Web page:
As the General Election looms, it appears the economy is more important to voters than the environment, despite the urgency of the climate crisis.
2023 was confirmed to be the world’s hottest year on record, with a streak of 116 days breaking daily records for global air temperatures. With a General Election imminent within the next year, how the electorate votes will determine how much focus and resources are dedicated to climate change and governmental approaches to tackling it.
Recent polls suggest a Labour government is almost definite, with the party being estimated to win up to 45% of unaffiliated swing voters. However, their surge in popularity can’t be attributed significantly to their environmental policies.
When asked to prioritise up to three of the most important issues facing the UK, participants in a YouGov survey considered health, immigration, and the economy as more pressing than the environment. Only a quarter included the environment as an issue.
It is not a mystery why the environment is so often forgotten – Great Britain has been left in a state by the current Conservative government. With the persistence of the cost-of-living crisis and the ever-worsening perception of the Conservatives as economically incompetent, particularly following the inflation and instability brought about by Liz Truss’s mini-budget, the economy is also at the forefront of influence on how the electorate will vote. Despite its urgency, environmental action has been overshadowed. Diminishing voter confidence in the government’s ability to tackle inflation and the cost-of-living crisis contextualises why 55% of voters expect the economy to worsen over the next year.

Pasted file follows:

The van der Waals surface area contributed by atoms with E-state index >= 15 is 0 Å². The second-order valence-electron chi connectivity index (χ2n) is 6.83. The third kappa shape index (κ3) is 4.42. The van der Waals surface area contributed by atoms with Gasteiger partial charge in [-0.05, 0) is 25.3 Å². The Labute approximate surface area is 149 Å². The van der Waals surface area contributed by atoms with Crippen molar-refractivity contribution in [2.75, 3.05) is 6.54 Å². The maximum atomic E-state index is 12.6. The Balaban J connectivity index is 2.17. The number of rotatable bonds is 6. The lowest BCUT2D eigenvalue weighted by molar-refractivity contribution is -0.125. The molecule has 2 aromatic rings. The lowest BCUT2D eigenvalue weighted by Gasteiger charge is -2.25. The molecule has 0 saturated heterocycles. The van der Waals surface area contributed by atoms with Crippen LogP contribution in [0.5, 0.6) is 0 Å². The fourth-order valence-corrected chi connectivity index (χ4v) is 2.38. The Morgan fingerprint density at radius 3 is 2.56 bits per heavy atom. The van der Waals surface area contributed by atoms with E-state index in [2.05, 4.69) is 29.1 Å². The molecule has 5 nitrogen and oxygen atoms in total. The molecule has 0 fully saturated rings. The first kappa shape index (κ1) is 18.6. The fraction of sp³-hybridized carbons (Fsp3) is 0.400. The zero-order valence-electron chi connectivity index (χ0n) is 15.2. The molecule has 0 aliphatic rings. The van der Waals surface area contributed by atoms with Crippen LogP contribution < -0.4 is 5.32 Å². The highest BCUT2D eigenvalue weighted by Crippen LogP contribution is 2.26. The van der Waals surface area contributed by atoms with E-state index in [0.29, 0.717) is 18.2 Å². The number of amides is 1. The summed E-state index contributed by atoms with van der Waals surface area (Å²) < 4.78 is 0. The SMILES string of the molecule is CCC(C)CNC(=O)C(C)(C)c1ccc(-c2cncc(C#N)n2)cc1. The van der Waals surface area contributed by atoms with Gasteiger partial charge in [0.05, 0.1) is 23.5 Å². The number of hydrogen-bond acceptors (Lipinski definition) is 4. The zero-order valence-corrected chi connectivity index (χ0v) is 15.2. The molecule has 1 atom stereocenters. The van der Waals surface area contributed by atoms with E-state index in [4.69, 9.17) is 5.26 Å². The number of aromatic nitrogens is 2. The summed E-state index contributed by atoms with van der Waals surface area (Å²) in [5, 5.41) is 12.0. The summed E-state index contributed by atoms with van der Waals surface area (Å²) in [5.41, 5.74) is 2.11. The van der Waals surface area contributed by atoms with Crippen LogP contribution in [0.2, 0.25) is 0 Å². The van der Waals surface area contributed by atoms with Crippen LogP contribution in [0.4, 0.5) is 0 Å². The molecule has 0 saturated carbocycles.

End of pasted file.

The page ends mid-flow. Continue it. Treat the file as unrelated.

Our economy, however, is also affected by climate change, a trend which will only increase. We are over-reliant on finite resources such as fossil fuels, and the weather is increasingly unpredictable due to a warmed climate. The cost of consumption and public spending on short term relief to handle crises will continue to grow. Storm Isha, so far, has caused disruption of transport, with 107 mph winds recorded in Dundee, property damage, and more than 20 flood warnings placed in Scotland creating unforeseen costs. Damage to homes from flooding costs £270 million annually affecting 1.4 million people, which is predicted to increase as the planet becomes hotter.
Investment in renewable energy and limiting reliance on fossil fuels would help to stabilise the economy, making it less susceptible to supply fluctuations causing sudden inflationary peaks. The spike in oil prices in 2022 increased household energy bills by 54%. Unprecedented instability devotes a larger portion of public spending to subsidies and large payments for short term fixes – alternatively, that money could be invested in sustainable development, such as a social climate fund to facilitate a move to renewable energy.
Economic concerns have overtaken much public discourse recently and taken focus from the pressing severity of the climate crisis. Support for the environment as an important national issue has fallen by more than half since Glasgow hosted COP26 in November 2021. Support is particularly rare in the over 65s, with only 19% listing the environment as an important factor.
Yet over 65s had 24% higher turnout in the 2019 election than 18-24 year olds, giving parties greater incentive to cater to their demographic. Immigration is a particularly important factor to this age group, with over half stating its importance. This accounts for the Conservative government’s intention to pass the Illegal Migration Act, in which immigrants entering the country through so-called illegal channels would be sent to Rwanda, despite the Home Affairs Committee’s impact assessment estimating it to cost £169,000 per person deported.
As the most direct form of representation, why we vote matters. Investment in, and concern for, the economy is not mutually exclusive to the environment. Despite this, it is clear the environment will not be a decisive factor in determining the UK’s next General Election.